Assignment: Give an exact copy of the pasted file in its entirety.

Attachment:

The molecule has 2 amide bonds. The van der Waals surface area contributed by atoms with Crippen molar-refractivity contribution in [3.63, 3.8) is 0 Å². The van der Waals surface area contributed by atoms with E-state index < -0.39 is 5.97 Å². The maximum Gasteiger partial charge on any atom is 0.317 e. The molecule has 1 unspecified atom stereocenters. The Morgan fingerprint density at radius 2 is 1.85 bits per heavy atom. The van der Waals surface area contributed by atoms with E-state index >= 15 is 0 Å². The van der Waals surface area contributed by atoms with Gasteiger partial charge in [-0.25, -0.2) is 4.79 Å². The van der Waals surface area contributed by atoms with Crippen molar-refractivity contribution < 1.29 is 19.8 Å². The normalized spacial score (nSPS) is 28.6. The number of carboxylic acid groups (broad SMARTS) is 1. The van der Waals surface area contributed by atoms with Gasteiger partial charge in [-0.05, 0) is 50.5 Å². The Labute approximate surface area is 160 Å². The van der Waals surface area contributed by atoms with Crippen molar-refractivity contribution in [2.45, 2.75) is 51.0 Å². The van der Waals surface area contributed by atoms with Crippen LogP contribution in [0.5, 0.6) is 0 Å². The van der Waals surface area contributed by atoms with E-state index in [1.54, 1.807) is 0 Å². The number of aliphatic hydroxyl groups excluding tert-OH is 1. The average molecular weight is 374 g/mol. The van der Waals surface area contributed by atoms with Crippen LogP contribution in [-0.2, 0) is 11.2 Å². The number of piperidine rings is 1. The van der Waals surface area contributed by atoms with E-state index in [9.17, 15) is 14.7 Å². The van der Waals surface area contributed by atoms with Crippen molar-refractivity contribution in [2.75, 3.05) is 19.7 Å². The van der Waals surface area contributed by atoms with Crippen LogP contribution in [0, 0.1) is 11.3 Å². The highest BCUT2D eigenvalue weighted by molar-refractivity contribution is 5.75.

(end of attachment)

The molecule has 2 amide bonds. The van der Waals surface area contributed by atoms with Crippen molar-refractivity contribution in [3.63, 3.8) is 0 Å². The van der Waals surface area contributed by atoms with E-state index < -0.39 is 5.97 Å². The maximum Gasteiger partial charge on any atom is 0.317 e. The molecule has 1 unspecified atom stereocenters. The Morgan fingerprint density at radius 2 is 1.85 bits per heavy atom. The van der Waals surface area contributed by atoms with E-state index >= 15 is 0 Å². The van der Waals surface area contributed by atoms with Gasteiger partial charge in [-0.25, -0.2) is 4.79 Å². The van der Waals surface area contributed by atoms with Crippen molar-refractivity contribution < 1.29 is 19.8 Å². The normalized spacial score (nSPS) is 28.6. The number of carboxylic acid groups (broad SMARTS) is 1. The van der Waals surface area contributed by atoms with Gasteiger partial charge in [-0.05, 0) is 50.5 Å². The Labute approximate surface area is 160 Å². The van der Waals surface area contributed by atoms with Crippen molar-refractivity contribution in [2.45, 2.75) is 51.0 Å². The van der Waals surface area contributed by atoms with Crippen LogP contribution in [0.5, 0.6) is 0 Å². The van der Waals surface area contributed by atoms with E-state index in [1.54, 1.807) is 0 Å². The number of aliphatic hydroxyl groups excluding tert-OH is 1. The average molecular weight is 374 g/mol. The van der Waals surface area contributed by atoms with Crippen LogP contribution in [-0.2, 0) is 11.2 Å². The number of piperidine rings is 1. The van der Waals surface area contributed by atoms with E-state index in [9.17, 15) is 14.7 Å². The van der Waals surface area contributed by atoms with Crippen molar-refractivity contribution in [2.75, 3.05) is 19.7 Å². The van der Waals surface area contributed by atoms with Crippen LogP contribution in [0, 0.1) is 11.3 Å². The highest BCUT2D eigenvalue weighted by molar-refractivity contribution is 5.75.